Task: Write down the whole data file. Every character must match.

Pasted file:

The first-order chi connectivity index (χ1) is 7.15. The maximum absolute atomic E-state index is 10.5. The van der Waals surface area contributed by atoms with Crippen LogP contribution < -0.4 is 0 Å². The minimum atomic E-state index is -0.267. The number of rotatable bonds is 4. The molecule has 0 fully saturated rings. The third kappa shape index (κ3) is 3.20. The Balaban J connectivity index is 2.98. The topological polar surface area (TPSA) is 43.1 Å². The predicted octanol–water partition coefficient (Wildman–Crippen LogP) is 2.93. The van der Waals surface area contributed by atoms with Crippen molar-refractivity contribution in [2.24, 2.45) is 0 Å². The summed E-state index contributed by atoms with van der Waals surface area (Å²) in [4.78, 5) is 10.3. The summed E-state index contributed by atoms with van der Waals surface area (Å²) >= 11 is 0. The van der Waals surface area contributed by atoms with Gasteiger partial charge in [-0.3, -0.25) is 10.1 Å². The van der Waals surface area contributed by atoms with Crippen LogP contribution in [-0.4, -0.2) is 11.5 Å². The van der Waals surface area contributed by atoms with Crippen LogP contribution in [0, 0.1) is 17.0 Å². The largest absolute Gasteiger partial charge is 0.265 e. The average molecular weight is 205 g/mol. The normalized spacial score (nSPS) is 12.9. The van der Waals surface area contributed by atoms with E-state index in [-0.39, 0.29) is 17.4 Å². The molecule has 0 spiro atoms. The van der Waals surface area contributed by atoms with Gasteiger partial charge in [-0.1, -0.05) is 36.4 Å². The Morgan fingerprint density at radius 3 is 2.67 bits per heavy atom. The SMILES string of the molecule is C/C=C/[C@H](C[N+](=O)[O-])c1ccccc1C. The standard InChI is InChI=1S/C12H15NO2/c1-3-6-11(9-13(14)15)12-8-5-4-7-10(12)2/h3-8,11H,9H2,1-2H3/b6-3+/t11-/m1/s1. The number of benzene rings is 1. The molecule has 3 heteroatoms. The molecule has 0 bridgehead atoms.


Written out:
The first-order chi connectivity index (χ1) is 7.15. The maximum absolute atomic E-state index is 10.5. The van der Waals surface area contributed by atoms with Crippen LogP contribution < -0.4 is 0 Å². The minimum atomic E-state index is -0.267. The number of rotatable bonds is 4. The molecule has 0 fully saturated rings. The third kappa shape index (κ3) is 3.20. The Balaban J connectivity index is 2.98. The topological polar surface area (TPSA) is 43.1 Å². The predicted octanol–water partition coefficient (Wildman–Crippen LogP) is 2.93. The van der Waals surface area contributed by atoms with Crippen molar-refractivity contribution in [2.24, 2.45) is 0 Å². The summed E-state index contributed by atoms with van der Waals surface area (Å²) in [4.78, 5) is 10.3. The summed E-state index contributed by atoms with van der Waals surface area (Å²) >= 11 is 0. The van der Waals surface area contributed by atoms with Gasteiger partial charge in [-0.3, -0.25) is 10.1 Å². The van der Waals surface area contributed by atoms with Crippen LogP contribution in [-0.4, -0.2) is 11.5 Å². The van der Waals surface area contributed by atoms with Crippen LogP contribution in [0, 0.1) is 17.0 Å². The largest absolute Gasteiger partial charge is 0.265 e. The average molecular weight is 205 g/mol. The normalized spacial score (nSPS) is 12.9. The van der Waals surface area contributed by atoms with E-state index in [-0.39, 0.29) is 17.4 Å². The molecule has 0 spiro atoms. The van der Waals surface area contributed by atoms with Gasteiger partial charge in [-0.1, -0.05) is 36.4 Å². The Morgan fingerprint density at radius 3 is 2.67 bits per heavy atom. The SMILES string of the molecule is C/C=C/[C@H](C[N+](=O)[O-])c1ccccc1C. The standard InChI is InChI=1S/C12H15NO2/c1-3-6-11(9-13(14)15)12-8-5-4-7-10(12)2/h3-8,11H,9H2,1-2H3/b6-3+/t11-/m1/s1. The number of benzene rings is 1. The molecule has 3 heteroatoms. The molecule has 0 bridgehead atoms.